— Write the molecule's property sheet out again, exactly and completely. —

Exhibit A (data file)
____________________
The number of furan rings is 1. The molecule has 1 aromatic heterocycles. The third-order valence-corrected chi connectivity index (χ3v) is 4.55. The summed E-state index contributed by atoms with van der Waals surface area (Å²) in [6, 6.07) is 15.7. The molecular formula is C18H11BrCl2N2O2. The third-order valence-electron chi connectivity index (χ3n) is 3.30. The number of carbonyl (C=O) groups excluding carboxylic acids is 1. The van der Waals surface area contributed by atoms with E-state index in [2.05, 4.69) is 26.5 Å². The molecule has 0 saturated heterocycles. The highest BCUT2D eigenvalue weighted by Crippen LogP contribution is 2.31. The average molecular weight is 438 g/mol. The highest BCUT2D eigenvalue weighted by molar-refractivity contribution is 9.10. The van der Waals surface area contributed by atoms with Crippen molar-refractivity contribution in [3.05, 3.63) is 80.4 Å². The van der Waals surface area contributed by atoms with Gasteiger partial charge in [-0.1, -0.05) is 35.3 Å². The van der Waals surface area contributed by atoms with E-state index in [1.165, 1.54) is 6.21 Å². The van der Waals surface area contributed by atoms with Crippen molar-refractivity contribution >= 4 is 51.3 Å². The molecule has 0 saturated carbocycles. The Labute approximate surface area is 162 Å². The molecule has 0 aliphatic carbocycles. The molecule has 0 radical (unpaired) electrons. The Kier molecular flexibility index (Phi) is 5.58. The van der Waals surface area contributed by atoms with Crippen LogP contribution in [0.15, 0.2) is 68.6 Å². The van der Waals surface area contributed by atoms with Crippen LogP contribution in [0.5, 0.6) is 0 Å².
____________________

The number of furan rings is 1. The molecule has 1 aromatic heterocycles. The third-order valence-corrected chi connectivity index (χ3v) is 4.55. The summed E-state index contributed by atoms with van der Waals surface area (Å²) in [6, 6.07) is 15.7. The molecular formula is C18H11BrCl2N2O2. The third-order valence-electron chi connectivity index (χ3n) is 3.30. The number of carbonyl (C=O) groups excluding carboxylic acids is 1. The van der Waals surface area contributed by atoms with E-state index in [2.05, 4.69) is 26.5 Å². The molecule has 0 saturated heterocycles. The highest BCUT2D eigenvalue weighted by Crippen LogP contribution is 2.31. The average molecular weight is 438 g/mol. The highest BCUT2D eigenvalue weighted by molar-refractivity contribution is 9.10. The van der Waals surface area contributed by atoms with Crippen molar-refractivity contribution in [3.05, 3.63) is 80.4 Å². The van der Waals surface area contributed by atoms with Gasteiger partial charge in [-0.1, -0.05) is 35.3 Å². The van der Waals surface area contributed by atoms with E-state index in [1.165, 1.54) is 6.21 Å². The van der Waals surface area contributed by atoms with Crippen molar-refractivity contribution >= 4 is 51.3 Å². The molecule has 0 saturated carbocycles. The Labute approximate surface area is 162 Å². The molecule has 0 aliphatic carbocycles. The molecule has 0 radical (unpaired) electrons. The Kier molecular flexibility index (Phi) is 5.58. The van der Waals surface area contributed by atoms with Crippen LogP contribution in [0.15, 0.2) is 68.6 Å². The van der Waals surface area contributed by atoms with Crippen LogP contribution in [0.5, 0.6) is 0 Å².